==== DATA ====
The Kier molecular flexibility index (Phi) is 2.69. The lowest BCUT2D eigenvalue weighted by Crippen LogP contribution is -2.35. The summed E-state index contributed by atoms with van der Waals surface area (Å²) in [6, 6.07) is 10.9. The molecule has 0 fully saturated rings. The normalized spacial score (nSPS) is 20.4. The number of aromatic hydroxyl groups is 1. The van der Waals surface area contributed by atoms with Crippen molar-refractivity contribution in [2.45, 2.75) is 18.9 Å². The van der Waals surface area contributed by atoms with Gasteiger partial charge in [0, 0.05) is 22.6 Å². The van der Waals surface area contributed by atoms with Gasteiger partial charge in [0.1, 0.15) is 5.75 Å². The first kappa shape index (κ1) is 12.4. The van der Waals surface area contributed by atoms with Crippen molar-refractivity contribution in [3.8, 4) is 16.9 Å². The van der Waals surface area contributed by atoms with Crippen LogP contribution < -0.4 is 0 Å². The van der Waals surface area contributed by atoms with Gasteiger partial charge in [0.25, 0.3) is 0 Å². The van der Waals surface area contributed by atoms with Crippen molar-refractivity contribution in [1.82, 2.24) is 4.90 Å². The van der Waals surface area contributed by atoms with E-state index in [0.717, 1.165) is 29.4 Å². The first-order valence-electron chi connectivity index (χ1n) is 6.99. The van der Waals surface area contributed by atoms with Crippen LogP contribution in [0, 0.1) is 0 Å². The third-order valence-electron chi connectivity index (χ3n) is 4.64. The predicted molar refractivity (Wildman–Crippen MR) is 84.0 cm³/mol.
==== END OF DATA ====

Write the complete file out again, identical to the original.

The Kier molecular flexibility index (Phi) is 2.69. The lowest BCUT2D eigenvalue weighted by Crippen LogP contribution is -2.35. The summed E-state index contributed by atoms with van der Waals surface area (Å²) in [6, 6.07) is 10.9. The molecule has 0 fully saturated rings. The normalized spacial score (nSPS) is 20.4. The number of aromatic hydroxyl groups is 1. The van der Waals surface area contributed by atoms with Crippen molar-refractivity contribution in [2.45, 2.75) is 18.9 Å². The van der Waals surface area contributed by atoms with Gasteiger partial charge in [0, 0.05) is 22.6 Å². The van der Waals surface area contributed by atoms with Gasteiger partial charge in [0.1, 0.15) is 5.75 Å². The first kappa shape index (κ1) is 12.4. The van der Waals surface area contributed by atoms with Crippen molar-refractivity contribution in [3.8, 4) is 16.9 Å². The van der Waals surface area contributed by atoms with Crippen LogP contribution < -0.4 is 0 Å². The van der Waals surface area contributed by atoms with Gasteiger partial charge in [0.25, 0.3) is 0 Å². The van der Waals surface area contributed by atoms with Crippen molar-refractivity contribution in [1.82, 2.24) is 4.90 Å². The van der Waals surface area contributed by atoms with E-state index in [0.717, 1.165) is 29.4 Å². The first-order valence-electron chi connectivity index (χ1n) is 6.99. The van der Waals surface area contributed by atoms with Crippen LogP contribution in [0, 0.1) is 0 Å². The third-order valence-electron chi connectivity index (χ3n) is 4.64. The predicted molar refractivity (Wildman–Crippen MR) is 84.0 cm³/mol.